Soviet Game Conquers the Free Market : Technology: Tetris, an electronic Rubik’s Cube, proves to be addictive. Sales are sizzling. Sequel is coming from East Bloc.
Video game junkies now have an alternative to the zapping, blasting and pulverizing of the shoot-'em-up adventures popular on the fantasy screen.
Tetris, an addictive brain-twisting game, has no combat, no karate chops, no chases and no characters, not even a story line like the Super Mario Brothers.
This video cerebral challenge features building blocks--Soviet blocks, that is. Created by a Soviet scientist, Tetris is the first Eastern Bloc video game to hit it big in the free market.
“It’s a moving puzzle,” said Richard Epstein, 43, of Parsippany, N.J. “When I can’t sleep, instead of reading a book, I play Tetris.”
“I like the action games, but this is the first real strategy game,” said David Rodriguez, 16, of New York City. “You just can’t stop.”
Since its introduction to the world two years ago, Tetris sales have sizzled.
About 4 million copies are in use in homes, offices and arcades, mostly in the United States and Japan. The U.S. Software Publishers Assn. gave it four awards last year, including best original game and best entertainment program.
Its creator is chain-smoking Alexey Pazhitnov, 35, a researcher at the Academy of Sciences in Moscow who developed it in his spare time on his home computer, which is as rare as well-stocked food shelves in his homeland.
“When people started to play, they couldn’t stop,” Pazhitnov told an interviewer on a tour of the United States earlier this year. “The game was like a fire.”
Tetris is somewhat of an electronic Rubik’s Cube, and its creator prefers wizardry to war.
“I don’t like the violent games. I hate shooting games,” Pazhitnov said. “My idea is to make constructive games, not one where you destroy things.”
Tetris features seven geometric figures--rods, squares, zigzags, L-shapes and a squat T--each made up of four blocks. The name is derived from the Greek word “tetra,” which means four.
A shape selected at random falls on the screen, and the player can turn it on its side, steer where it goes and control how fast it falls. The object is to arrange the falling blocks in solid rows across the width of the screen, something that appeals to obsessive-compulsives and problem-solvers.
Filling in all the blanks does two things: It scores points and also makes the line disappear to allow room for more shapes.
If the blanks aren’t filled in, the blocks pile up like bricks in a wall. The game goes on until the screen fills up, which can take minutes or hours, depending on skill levels.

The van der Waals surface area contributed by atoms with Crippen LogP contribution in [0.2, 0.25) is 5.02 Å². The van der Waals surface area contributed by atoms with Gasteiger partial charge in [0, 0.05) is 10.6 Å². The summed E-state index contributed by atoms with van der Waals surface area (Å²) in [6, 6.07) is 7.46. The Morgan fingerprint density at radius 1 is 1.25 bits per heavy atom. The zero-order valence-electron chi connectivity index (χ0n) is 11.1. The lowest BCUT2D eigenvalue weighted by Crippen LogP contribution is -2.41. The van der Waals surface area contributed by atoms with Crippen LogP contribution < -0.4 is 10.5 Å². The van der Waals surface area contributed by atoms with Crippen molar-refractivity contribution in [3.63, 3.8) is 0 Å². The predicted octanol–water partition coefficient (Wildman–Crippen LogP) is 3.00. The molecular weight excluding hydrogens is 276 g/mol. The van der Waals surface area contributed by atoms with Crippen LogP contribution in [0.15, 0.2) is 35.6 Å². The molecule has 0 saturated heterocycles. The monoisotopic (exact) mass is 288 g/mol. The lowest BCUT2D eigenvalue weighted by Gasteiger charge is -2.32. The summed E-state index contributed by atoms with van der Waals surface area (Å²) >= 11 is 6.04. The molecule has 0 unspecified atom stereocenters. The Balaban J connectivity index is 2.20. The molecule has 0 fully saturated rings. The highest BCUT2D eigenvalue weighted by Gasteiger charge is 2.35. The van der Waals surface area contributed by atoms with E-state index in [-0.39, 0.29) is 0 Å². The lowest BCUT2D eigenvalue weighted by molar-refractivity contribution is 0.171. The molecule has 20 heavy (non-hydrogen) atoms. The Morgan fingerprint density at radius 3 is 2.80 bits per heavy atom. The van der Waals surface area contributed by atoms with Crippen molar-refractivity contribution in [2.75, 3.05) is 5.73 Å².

The game was adapted to personal computer software by a comrade, a teen-age khaker --Russian for hacker. It spread to Eastern Europe and then to England, where an enterprising London capitalist scooped up the rights and peddled it to Spectrum HoloByte of Alameda, Calif., which marketed the game for personal computers.
Since 1988, Spectrum has sold 150,000 copies at $39.95 each.
But the real action came last fall when Tetris became available on the Nintendo Entertainment System, which controls 80% of the U.S. home video market and has been the hottest-selling Christmas toy three years in a row.
About 1.5 million Nintendo Tetris games at $34.95 each were sold in the last six months, the company said.
Nintendo also put the puzzle on its Game Boy, an $89 hand-held unit about the size of a paperback book. Two million copies of Tetris now belong to Game Boy owners.
Another video power, Sega, adapted Tetris for video arcades.
But compulsion hasn’t meant riches for Pazhitnov. The game is marketed through ELORG, the Soviet Foreign Trade Assn., and all profits go to the Academy of Sciences.
Pazhitnov already has made a sequel called Welltris, a three-dimensional version honored this year by the Software Publishers, and has other games due out soon.
After years of plotting to export ideology and weaponry, the Soviets have found a smash with technology. But if the United States can send Bon Jovi, McDonald’s and Estee Lauder to Moscow, why not a Soviet video game enthralling American kids?
Although American parents and educators cringe at the time kids spend playing video games, one teacher believes Tetris can blast classroom boredom while it fosters spatial learning--the stuff of which IQ tests are made.
And it comes without the violence found in games such as Blaster Master or Mega Man 2.
“There’s a whole lot of high-order thinking going on. In its own way, it reveals a bit of the beauty of geometry,” said David Thornburg, director of the Thornburg Center for Professional Development in Mountain View, Calif.
“These video games have got these kids thinking. They’re not killing time,” Thornburg said. “We could do a whole lot to benefit our students if we could find out what makes them play video games and capture that enthusiasm for history, mathematics and language arts.”
Tetris junkies rarely think about geometric equations and classroom motivation when consumed by a game, however.
They’re too preoccupied with the shapes dribbling down their screens.
“I’ve seen those shapes in my sleep,” said Cindy Quinn, 29, who uses a computer in her job with a New York credit card company.
“I’ve played it in the morning a couple of times and it made me late for work. You can’t stop playing,” she said. “It’s such a disorderly world. There’s something about making things fit.”